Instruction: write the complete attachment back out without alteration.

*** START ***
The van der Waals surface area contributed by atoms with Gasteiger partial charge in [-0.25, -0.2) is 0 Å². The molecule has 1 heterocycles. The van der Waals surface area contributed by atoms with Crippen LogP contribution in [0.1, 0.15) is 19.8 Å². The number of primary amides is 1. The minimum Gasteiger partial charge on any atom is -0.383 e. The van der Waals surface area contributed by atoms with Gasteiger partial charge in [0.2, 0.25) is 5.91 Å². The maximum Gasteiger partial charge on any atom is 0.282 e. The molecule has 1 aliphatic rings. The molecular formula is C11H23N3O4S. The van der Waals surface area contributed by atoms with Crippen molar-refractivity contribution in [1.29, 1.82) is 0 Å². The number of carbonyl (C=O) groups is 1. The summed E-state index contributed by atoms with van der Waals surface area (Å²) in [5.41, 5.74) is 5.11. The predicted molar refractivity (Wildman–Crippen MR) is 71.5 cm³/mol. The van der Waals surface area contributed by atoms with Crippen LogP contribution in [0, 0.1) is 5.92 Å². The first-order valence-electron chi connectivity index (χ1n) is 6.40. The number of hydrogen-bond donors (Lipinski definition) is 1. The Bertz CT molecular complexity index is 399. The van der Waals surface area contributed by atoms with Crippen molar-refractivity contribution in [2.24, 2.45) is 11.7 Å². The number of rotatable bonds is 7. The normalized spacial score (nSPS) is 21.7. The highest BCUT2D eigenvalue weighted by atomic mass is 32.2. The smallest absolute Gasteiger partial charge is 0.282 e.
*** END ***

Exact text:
The van der Waals surface area contributed by atoms with Gasteiger partial charge in [-0.25, -0.2) is 0 Å². The molecule has 1 heterocycles. The van der Waals surface area contributed by atoms with Crippen LogP contribution in [0.1, 0.15) is 19.8 Å². The number of primary amides is 1. The minimum Gasteiger partial charge on any atom is -0.383 e. The van der Waals surface area contributed by atoms with Gasteiger partial charge in [0.2, 0.25) is 5.91 Å². The maximum Gasteiger partial charge on any atom is 0.282 e. The molecule has 1 aliphatic rings. The molecular formula is C11H23N3O4S. The van der Waals surface area contributed by atoms with Crippen molar-refractivity contribution in [1.29, 1.82) is 0 Å². The number of carbonyl (C=O) groups is 1. The summed E-state index contributed by atoms with van der Waals surface area (Å²) in [5.41, 5.74) is 5.11. The predicted molar refractivity (Wildman–Crippen MR) is 71.5 cm³/mol. The van der Waals surface area contributed by atoms with Crippen LogP contribution in [0, 0.1) is 5.92 Å². The first-order valence-electron chi connectivity index (χ1n) is 6.40. The number of hydrogen-bond donors (Lipinski definition) is 1. The Bertz CT molecular complexity index is 399. The van der Waals surface area contributed by atoms with Crippen molar-refractivity contribution in [2.24, 2.45) is 11.7 Å². The number of rotatable bonds is 7. The normalized spacial score (nSPS) is 21.7. The highest BCUT2D eigenvalue weighted by atomic mass is 32.2. The smallest absolute Gasteiger partial charge is 0.282 e.